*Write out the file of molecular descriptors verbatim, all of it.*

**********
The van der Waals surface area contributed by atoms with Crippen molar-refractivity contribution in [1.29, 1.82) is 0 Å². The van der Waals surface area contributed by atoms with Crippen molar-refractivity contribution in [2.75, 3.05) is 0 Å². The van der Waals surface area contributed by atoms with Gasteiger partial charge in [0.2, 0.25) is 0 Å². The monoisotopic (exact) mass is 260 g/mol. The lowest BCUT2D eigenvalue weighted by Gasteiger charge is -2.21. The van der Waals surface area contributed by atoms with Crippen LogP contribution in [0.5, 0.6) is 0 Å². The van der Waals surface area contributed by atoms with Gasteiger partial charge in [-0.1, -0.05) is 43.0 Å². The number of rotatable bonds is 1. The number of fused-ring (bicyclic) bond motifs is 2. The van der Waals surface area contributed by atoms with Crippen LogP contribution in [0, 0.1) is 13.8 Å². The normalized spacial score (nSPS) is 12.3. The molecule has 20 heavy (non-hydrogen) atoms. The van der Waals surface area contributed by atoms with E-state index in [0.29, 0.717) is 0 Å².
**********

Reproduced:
The van der Waals surface area contributed by atoms with Crippen molar-refractivity contribution in [1.29, 1.82) is 0 Å². The van der Waals surface area contributed by atoms with Crippen molar-refractivity contribution in [2.75, 3.05) is 0 Å². The van der Waals surface area contributed by atoms with Gasteiger partial charge in [0.2, 0.25) is 0 Å². The monoisotopic (exact) mass is 260 g/mol. The lowest BCUT2D eigenvalue weighted by Gasteiger charge is -2.21. The van der Waals surface area contributed by atoms with Crippen LogP contribution in [0.5, 0.6) is 0 Å². The van der Waals surface area contributed by atoms with Gasteiger partial charge in [-0.1, -0.05) is 43.0 Å². The number of rotatable bonds is 1. The number of fused-ring (bicyclic) bond motifs is 2. The van der Waals surface area contributed by atoms with Crippen LogP contribution in [0, 0.1) is 13.8 Å². The normalized spacial score (nSPS) is 12.3. The molecule has 20 heavy (non-hydrogen) atoms. The van der Waals surface area contributed by atoms with E-state index in [0.29, 0.717) is 0 Å².